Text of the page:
"The Marxian reading of Ricardo has fared somewhat better. Marx claimed that Ricardo's treatment of value in the third edition of the Principles was marred by serious confusion: in some places Ricardo used 'value', 'absolute value' or 'real value' to denote 'necessary labour time'; but in others 'value' signified (relative) cost of production. Furthermore, it was Marx's judgement that Ricardo occasionally and falsely identified his 'value' concepts. However, in the opinion of later authorities, including Marshall, Stigler and Steedman, this reading is wholly untenable: Ricardo's 'value' concept was unambiguously one of cost of production.

It is certainly true, and acknowledged by all, that Ricardo had a 'value' concept in the sense of (relative) cost of production. But to claim that this was his only 'value' concept has been to perpetuate a one-sided distortion. Even before his embrace of the labour theory, Ricardo had used 'value' in a manner suggesting an 'absolute' entity associated with the facility or difficulty of producing an individual commodity. Once he made the labour theory his own, that association was with the quantity of labour expended in production, at various times denoted by such terms as 'natural value', 'real value', 'positive value' and even, at the expense of great confusion, 'value' itself. This 'labour quantity' species of 'value' both existed in Ricardo's schema and came to be invested with unique significance, especially in the later writings. Perhaps it is appropriate to remind ourselves that soon after the publication of the third edition of the Principles, on which Marx was commenting, Ricard had written to Trower: 'In speaking of exchange value you have not any idea of real value in your mind, I invariably have.' Much needlessly spilled ink might have been saved if Ricardo had made a similar announcement in his Principles.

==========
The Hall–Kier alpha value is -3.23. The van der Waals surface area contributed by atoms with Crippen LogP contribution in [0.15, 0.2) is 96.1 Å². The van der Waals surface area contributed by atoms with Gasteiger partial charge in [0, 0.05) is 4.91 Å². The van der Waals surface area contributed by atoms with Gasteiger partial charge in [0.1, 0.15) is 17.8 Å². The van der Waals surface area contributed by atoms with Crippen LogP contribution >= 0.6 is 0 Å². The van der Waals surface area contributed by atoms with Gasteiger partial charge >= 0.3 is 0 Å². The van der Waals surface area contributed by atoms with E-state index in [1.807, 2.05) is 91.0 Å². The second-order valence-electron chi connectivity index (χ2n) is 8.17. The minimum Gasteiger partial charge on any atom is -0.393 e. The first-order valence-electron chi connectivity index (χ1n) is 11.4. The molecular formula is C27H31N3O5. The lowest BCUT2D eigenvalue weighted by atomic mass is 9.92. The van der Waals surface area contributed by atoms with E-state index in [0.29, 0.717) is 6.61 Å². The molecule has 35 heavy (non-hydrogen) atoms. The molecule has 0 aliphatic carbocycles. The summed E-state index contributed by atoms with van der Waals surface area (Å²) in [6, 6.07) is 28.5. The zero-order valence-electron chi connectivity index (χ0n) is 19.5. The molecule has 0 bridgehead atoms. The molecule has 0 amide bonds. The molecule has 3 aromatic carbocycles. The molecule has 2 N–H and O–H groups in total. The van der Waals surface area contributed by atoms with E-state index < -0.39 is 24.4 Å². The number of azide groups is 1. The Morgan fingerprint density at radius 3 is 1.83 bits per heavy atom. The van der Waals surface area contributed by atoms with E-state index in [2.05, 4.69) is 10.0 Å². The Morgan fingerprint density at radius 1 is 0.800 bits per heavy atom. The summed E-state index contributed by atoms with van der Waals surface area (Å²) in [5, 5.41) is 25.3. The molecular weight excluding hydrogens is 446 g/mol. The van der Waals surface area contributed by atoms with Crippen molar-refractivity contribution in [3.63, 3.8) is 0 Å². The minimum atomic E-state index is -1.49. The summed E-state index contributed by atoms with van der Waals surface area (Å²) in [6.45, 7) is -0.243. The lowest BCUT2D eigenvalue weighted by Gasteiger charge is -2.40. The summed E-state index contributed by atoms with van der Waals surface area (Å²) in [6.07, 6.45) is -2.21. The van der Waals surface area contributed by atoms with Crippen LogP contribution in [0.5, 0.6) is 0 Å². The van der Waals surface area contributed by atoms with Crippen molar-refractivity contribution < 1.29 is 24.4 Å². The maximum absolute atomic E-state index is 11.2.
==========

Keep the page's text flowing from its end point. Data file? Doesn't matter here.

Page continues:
To an extent, therefore, Marx's interpretation is superior to his critics: Ricardo sometimes did use 'value' in a manner associated with quantity of labour expenditure (as previous commentors, including Trower, the author of the Observations, Samuel Bailey and, in his Unsettled Questions, John Stuart Mill, had observed.)" (Terry Peach, Interpreting Ricardo, Cambridge University Press, 1993.)

Tuesday, August 15, 2006

Why I Care About Ito Calculus And How I'll Find Out More

Consider the indexed collection of random variables {X(t) | t a non-negative real}. This is a stochastic process in continuous time. A realization of it is just a time series. It makes sense to me to differentiate or integrate such a realization with respect to time. (As I remember it, though, a realization of a Wiener process is (almost always?) continuous and non-differentiable.) But what it would mean to talk about the derivative or integral of the stochastic process itself? As I understand it, this, along with Stochastic Differential Equations, is the subject of Ito or stochastic calculus.

Recently, physicists have been writing on economics. Generally, econophysicists distrust neoclassical economics and think they can do it better. Joseph L. McCauley's Dynamics of Markets: Econophysics and Finance (Cambridge University Press, 2004) is a recent textbook on econophysics. I find it difficult to read precisely where it draws on Ito calculus.

Luckily I have a resource to help me acquire some mathematical background for McCauley's text. Cosma Shalizi explains the fundamentals of Ito Calculus in Lectures 18-20 of his notes for Advanced Probability II or Almost None of Stochastic Processes.

Monday, August 14, 2006